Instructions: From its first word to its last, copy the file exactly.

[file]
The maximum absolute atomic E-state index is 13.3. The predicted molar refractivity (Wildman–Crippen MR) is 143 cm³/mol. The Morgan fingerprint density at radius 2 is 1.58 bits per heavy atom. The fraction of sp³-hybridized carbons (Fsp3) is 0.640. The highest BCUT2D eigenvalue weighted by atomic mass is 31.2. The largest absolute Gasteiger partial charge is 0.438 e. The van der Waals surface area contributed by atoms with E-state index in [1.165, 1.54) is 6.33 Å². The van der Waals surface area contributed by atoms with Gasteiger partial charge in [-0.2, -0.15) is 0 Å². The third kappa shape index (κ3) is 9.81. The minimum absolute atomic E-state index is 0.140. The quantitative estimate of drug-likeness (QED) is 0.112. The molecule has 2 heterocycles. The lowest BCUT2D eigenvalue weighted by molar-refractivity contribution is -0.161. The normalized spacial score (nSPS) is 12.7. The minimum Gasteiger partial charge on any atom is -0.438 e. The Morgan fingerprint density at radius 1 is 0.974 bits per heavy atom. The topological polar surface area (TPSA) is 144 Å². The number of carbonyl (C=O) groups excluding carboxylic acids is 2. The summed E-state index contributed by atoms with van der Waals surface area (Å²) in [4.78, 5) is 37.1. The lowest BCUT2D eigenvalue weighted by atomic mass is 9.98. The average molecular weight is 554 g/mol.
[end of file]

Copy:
The maximum absolute atomic E-state index is 13.3. The predicted molar refractivity (Wildman–Crippen MR) is 143 cm³/mol. The Morgan fingerprint density at radius 2 is 1.58 bits per heavy atom. The fraction of sp³-hybridized carbons (Fsp3) is 0.640. The highest BCUT2D eigenvalue weighted by atomic mass is 31.2. The largest absolute Gasteiger partial charge is 0.438 e. The van der Waals surface area contributed by atoms with E-state index in [1.165, 1.54) is 6.33 Å². The van der Waals surface area contributed by atoms with Gasteiger partial charge in [-0.2, -0.15) is 0 Å². The third kappa shape index (κ3) is 9.81. The minimum absolute atomic E-state index is 0.140. The quantitative estimate of drug-likeness (QED) is 0.112. The molecule has 2 heterocycles. The lowest BCUT2D eigenvalue weighted by molar-refractivity contribution is -0.161. The normalized spacial score (nSPS) is 12.7. The minimum Gasteiger partial charge on any atom is -0.438 e. The Morgan fingerprint density at radius 1 is 0.974 bits per heavy atom. The topological polar surface area (TPSA) is 144 Å². The number of carbonyl (C=O) groups excluding carboxylic acids is 2. The summed E-state index contributed by atoms with van der Waals surface area (Å²) in [4.78, 5) is 37.1. The lowest BCUT2D eigenvalue weighted by atomic mass is 9.98. The average molecular weight is 554 g/mol.